By ARI PAUL
The American Federation of Government Employees Feb. 22 filed a petition with the Federal Labor Relations Authority seeking exclusive representation of U.S. Transportation Security Administration screeners, who currently do not have collective bargaining rights.
‘A Two-Part Process’
“We have always known that the choice to unionize and the task of winning collective bargaining rights for the TSA workforce would be a twopart process,” AFGE President John Gage said in a statement. “While it would be ideal for a TSA administrator to have granted collective bargaining rights first, the two do not have to go hand-in-hand. By settling the question of representation first, AFGE will be ready to begin negotiations as soon as the bargaining rights are established.”
The move is the latest development in the on-going turf war between AFGE, an AFL-CIO affiliate, and the independent National Treasury Em- ployees Union, which also represents TSOs at several airports nationwide.
“Should the FLRA determine that this petition is valid, NTEU is ready to compete for and win a union election in TSA,” NTEU President Colleen M. Kelley said in a statement. “However, we question the timing of pursuing exclusive representative status without the existence of collective-bargaining rights. More specifically, we question how having an exclusive representative, without collective bargaining, will bring about real, meaningful improvements to TSOs’ work-lives.”
AFGE represents 13,000 airport screeners, including those at John F. Kennedy International Airport, while the NTEU claims to represents screeners at 40 airports. Although neither one is allowed to bargain wages and benefits, screeners are permitted union representation in disciplinary procedures.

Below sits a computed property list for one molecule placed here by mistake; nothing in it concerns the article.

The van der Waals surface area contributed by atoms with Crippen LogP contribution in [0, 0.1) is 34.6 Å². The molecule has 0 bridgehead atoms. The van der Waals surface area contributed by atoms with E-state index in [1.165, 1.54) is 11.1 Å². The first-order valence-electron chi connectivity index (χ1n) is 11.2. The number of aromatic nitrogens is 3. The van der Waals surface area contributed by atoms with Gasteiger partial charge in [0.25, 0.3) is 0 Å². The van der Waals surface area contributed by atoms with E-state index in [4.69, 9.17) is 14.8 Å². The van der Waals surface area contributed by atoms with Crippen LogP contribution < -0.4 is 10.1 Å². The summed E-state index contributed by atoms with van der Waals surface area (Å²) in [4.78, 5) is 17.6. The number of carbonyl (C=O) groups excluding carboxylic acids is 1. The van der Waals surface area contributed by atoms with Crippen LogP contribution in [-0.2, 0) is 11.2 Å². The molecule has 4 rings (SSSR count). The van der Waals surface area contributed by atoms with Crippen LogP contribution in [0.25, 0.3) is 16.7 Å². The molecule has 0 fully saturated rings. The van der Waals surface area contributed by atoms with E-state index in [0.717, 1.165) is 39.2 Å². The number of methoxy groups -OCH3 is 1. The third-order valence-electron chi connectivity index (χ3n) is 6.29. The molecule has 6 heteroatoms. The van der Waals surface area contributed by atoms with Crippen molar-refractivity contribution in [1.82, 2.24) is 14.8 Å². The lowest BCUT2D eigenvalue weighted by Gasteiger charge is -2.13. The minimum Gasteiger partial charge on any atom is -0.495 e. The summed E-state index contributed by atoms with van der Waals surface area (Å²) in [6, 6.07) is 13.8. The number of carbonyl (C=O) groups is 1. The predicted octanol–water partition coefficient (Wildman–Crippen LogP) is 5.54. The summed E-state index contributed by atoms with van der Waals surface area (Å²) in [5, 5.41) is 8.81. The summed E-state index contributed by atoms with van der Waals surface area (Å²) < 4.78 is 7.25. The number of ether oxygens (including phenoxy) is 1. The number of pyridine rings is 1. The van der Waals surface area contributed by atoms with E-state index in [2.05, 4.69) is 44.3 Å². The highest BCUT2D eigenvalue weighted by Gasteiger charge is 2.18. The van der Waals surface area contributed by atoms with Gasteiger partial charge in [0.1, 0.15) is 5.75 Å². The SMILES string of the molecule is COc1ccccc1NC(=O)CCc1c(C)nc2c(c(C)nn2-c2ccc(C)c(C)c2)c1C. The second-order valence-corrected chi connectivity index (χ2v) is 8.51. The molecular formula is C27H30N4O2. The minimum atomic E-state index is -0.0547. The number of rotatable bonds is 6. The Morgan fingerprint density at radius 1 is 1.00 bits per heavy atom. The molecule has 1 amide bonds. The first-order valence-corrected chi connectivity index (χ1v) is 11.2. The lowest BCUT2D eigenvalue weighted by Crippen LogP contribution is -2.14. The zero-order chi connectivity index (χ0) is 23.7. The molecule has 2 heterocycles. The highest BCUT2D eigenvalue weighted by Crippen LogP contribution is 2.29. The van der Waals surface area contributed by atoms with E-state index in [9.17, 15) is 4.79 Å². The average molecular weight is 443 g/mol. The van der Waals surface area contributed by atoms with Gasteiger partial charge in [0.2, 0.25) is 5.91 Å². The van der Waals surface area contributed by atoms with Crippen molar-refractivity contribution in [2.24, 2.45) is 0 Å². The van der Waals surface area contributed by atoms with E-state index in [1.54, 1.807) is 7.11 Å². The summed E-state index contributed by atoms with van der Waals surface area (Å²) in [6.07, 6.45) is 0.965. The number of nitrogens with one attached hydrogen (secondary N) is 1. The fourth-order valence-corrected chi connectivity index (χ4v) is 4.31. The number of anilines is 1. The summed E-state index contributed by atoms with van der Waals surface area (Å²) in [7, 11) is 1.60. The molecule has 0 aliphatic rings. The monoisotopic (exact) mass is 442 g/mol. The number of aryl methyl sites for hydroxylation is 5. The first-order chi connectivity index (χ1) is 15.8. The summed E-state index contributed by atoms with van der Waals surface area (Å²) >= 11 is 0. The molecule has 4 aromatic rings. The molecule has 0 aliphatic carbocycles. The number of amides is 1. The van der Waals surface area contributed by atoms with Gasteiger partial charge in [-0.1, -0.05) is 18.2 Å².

Both unions claim they should be the exclusive bargaining agent, as AFGE has argued that it represents other airport workers such as baggage inspectors, while NTEU notes that it represents officers at U.S. Customs and Border Patrol.
‘Bargaining Rights the Key’
“Collective bargaining is by far the best way to provide a meaningful voice for employees in their workplace,” Ms. Kelley said. “At TSA, it will help foster a trained, committed workforce, and address workplace issues that have hurt TSA from its earliest days and we will continue to make that our priority.”
Mr. Gage said, “In short, AFGE has been acting as the union for [Transportation Security Officers] for almost a decade. Petitioning the FLRA to conduct an election is merely a formality that will establish our union as the only legitimate representative of this long-suffering workforce.”